No, we look at employment, we look at sales and marketing, and we also look at some of the larger life-stage trends, which are really important to us — things like marriage, moving out [of parents’ homes], political trends… just kind of these broader views — and [we] try to understand if they’re really representative of the generation… If you have certain views about adulthood, they wouldn’t only affect what you buy, but [also] the kind of jobs you look for, the relationship you have with your parents, how engaged you are in your community. [So] we look at some of the broader themes as well — it just happens to be that a lot of time, people are looking at the consumer side of it.

When you say “millennials,” what exactly do you mean? How do you define that demographic?

In the US, when we look at a generation, the lens or the filter that we bring to it is two things, primarily. One is birth years, because generations are essentially a birth cohort, and the other thing we look at is geography, because we find that when you change geography, a lot of the characteristics shift. When you look at, say, millennials in the US, while they’re similar to millennials in India, there are also some really important cultural differences that tend to be more geographically bound. When we talk about millennials in the States, the birth years we use are approximately 1977 to 1995, and the big events that are the bookends… [For] the oldest millennials, like myself, it’s the Challenger explosion — many of us had to watch that in school. And then the youngest millennials, the last event, the [defining] event for the whole generation, was September 11 [2001]. So we feel that there’s a hard stop at 1995, because if you were born after 1995, it’s very difficult to remember September 11 and put it in any bigger context, political or otherwise.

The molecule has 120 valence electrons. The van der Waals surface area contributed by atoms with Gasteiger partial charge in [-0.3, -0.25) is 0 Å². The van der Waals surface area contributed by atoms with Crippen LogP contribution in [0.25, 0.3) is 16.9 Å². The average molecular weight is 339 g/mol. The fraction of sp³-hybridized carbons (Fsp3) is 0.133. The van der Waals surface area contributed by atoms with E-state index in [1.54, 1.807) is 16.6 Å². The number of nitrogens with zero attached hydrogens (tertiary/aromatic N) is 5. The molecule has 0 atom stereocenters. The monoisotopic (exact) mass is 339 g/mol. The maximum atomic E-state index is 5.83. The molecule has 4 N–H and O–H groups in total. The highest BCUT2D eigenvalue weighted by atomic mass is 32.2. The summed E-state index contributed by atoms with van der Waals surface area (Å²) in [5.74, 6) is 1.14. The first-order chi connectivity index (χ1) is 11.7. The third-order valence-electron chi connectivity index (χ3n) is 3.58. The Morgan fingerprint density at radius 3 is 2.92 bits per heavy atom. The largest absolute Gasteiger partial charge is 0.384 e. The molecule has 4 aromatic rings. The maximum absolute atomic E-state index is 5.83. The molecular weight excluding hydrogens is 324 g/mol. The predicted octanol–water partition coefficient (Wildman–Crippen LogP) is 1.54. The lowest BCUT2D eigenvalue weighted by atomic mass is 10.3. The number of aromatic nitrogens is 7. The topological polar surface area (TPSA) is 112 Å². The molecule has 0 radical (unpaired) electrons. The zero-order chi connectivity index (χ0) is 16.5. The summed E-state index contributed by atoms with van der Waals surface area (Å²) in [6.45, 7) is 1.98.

So that’s 18 years of births. It’s a pretty massive demographic. Why do you feel you can draw any meaningful generalizations about such a diverse group of people?

What we look at is this kind of consistency. We still see a lot of consistency across that span. Generations aren’t perfect. They’re not a box. You’re not going to get 80 million very diverse people to sit within it. So what we’re kind of looking at are these larger, more consistent trends — [millennials’] relationship with technology, maybe views about parenting, especially how they were raised. There still tends to be a lot of consistency. If you look at other generations, like the baby boomers, that’s a huge group, 1946-64. It’s not as much of a science as people would like to say it is; it’s more like clues, looking at, over this 18-year period, are we still finding enough consistency to say they’re part of the same generation, or are they so different that clearly they’re not? And [1977-1995] is a really good number that we’re comfortable with.